Genetic Test Helps Identify Those at High Risk for Mouth and Throat Cancer
WebMD News Archive
Marshall Posner, MD, director of the head and neck oncology center at Dana-Farber Cancer Institute in Boston, says that it is not possible or necessary to closely monitor or treat everyone with white patches in their mouths. However, if a test like this can weed out, with reasonable accuracy, who is most likely to develop cancer, efforts can concentrate on monitoring those individuals, and those not at high risk can breathe easier. Posner was not involved in the research.
Sudbø and his colleagues identified 150 people who had the type of white patches in their mouth and throat that sometimes lead to cancer. The investigators conduced genetic studies on samples of these white patches and followed the individuals for over eight years. They found that the test, while not perfect, did a good job of predicting which participants would eventually develop cancer of the mouth and throat and which wouldn't.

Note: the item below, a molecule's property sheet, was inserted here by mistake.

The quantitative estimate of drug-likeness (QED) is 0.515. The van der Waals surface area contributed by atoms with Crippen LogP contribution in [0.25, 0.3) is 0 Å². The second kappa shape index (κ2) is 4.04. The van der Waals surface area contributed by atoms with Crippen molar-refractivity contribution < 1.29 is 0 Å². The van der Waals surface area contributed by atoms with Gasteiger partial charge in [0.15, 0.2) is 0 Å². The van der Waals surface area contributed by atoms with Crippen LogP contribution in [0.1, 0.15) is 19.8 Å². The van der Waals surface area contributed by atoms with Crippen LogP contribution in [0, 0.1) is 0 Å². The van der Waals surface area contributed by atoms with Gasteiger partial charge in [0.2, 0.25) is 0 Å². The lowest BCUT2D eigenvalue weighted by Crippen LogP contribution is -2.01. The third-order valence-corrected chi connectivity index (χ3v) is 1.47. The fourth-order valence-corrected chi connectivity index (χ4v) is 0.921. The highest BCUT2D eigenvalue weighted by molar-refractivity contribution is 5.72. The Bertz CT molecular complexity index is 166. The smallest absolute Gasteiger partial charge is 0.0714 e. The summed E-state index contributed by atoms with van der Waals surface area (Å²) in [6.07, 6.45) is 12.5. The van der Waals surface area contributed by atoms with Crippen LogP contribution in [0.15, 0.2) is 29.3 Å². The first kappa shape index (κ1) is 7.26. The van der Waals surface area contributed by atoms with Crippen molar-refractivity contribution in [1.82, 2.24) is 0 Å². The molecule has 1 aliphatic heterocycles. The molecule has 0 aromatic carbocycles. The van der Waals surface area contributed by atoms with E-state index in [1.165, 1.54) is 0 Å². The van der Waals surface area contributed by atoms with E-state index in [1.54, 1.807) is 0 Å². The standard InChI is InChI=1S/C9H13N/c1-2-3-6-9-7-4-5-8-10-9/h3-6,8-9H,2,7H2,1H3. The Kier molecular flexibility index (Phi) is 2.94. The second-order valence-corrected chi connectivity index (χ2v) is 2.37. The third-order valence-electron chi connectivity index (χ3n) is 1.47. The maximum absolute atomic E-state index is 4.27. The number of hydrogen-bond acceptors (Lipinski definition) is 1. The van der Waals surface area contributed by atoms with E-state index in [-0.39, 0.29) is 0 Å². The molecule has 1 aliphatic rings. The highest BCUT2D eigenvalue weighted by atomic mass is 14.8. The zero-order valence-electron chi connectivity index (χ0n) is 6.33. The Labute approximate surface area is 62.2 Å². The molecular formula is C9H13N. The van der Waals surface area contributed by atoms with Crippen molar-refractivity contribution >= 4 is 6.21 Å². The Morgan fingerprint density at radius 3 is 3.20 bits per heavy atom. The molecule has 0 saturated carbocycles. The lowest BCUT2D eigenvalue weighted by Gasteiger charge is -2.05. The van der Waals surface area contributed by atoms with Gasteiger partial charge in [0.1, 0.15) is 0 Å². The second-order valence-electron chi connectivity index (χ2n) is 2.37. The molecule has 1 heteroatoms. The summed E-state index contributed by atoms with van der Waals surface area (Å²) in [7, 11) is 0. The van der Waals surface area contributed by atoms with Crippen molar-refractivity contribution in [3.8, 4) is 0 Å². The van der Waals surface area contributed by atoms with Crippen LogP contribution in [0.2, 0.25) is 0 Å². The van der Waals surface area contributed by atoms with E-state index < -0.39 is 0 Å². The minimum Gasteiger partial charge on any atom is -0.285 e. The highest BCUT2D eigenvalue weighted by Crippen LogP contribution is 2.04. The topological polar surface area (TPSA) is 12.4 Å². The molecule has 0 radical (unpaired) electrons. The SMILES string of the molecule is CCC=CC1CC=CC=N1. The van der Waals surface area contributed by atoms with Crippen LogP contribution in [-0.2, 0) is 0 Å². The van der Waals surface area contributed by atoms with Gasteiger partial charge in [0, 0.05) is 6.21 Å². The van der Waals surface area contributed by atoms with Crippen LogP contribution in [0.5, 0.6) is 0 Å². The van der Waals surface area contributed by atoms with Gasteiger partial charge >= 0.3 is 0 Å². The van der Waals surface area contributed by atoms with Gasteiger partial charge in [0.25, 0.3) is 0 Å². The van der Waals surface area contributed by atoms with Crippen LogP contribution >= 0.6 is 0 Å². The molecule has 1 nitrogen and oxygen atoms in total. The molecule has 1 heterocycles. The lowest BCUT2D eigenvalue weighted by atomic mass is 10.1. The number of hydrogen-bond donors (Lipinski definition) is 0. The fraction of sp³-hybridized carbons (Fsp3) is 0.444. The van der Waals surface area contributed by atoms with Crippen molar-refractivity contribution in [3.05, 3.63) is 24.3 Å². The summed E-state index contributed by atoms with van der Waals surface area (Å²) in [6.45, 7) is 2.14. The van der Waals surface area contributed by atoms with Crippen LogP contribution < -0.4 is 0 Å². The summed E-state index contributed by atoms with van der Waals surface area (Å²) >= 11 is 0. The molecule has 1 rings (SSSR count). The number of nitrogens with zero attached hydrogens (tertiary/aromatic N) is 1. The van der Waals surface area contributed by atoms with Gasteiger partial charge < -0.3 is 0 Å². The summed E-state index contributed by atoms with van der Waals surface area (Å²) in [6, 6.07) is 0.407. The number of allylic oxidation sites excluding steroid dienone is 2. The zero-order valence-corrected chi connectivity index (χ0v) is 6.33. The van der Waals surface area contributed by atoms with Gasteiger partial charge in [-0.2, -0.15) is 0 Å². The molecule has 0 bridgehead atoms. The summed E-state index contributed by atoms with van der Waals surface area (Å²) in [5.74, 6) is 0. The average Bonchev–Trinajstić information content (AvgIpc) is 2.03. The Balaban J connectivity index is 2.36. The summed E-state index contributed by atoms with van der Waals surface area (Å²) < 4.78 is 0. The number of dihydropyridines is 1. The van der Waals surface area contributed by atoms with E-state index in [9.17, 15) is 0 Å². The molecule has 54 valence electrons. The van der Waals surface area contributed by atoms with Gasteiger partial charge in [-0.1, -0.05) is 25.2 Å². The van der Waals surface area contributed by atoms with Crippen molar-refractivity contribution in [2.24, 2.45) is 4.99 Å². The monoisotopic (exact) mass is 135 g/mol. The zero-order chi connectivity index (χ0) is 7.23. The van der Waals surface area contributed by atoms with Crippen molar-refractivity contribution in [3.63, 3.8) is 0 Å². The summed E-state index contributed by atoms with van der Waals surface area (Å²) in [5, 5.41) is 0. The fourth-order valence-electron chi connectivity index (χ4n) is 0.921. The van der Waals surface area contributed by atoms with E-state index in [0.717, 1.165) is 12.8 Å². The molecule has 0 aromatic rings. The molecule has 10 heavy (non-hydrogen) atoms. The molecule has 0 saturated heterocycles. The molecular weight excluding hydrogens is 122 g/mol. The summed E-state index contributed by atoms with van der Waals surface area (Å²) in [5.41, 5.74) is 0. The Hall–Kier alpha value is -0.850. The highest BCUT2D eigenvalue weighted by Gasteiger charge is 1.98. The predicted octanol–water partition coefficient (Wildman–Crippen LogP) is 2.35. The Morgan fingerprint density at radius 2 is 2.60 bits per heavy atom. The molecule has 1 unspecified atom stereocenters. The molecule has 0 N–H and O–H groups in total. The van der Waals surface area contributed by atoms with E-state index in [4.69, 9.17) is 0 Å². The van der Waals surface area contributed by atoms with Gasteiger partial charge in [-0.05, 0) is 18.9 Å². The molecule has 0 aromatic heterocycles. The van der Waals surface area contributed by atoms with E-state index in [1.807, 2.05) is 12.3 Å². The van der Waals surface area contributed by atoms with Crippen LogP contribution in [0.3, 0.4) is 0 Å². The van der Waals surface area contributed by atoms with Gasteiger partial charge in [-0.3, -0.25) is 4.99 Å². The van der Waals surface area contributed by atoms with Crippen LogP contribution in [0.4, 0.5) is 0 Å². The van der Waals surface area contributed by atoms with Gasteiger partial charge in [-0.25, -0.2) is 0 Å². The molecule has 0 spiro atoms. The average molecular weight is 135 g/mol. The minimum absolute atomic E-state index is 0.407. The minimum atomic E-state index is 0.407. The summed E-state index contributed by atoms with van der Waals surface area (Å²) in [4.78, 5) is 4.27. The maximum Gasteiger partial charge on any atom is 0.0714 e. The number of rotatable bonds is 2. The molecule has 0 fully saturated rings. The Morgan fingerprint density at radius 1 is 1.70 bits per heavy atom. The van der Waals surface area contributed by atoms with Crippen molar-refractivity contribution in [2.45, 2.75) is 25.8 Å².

This type of test is already being used to test for risk of other types of cancers, so the technology is available in some medical centers.
Currently, there's not a lot that can be done for people at high risk for oral cancer aside from surgically removing the white patches completely, which is no guarantee that cancer won't develop elsewhere in the mouth. Several studies are currently underway, though, for drugs called chemoprevention therapy that are designed to stop cancer before it starts. Lippman and Posner agree that those identified at high risk for oral cancer by tests such as this one should seriously consider enrolling in the clinical trials that study these drugs.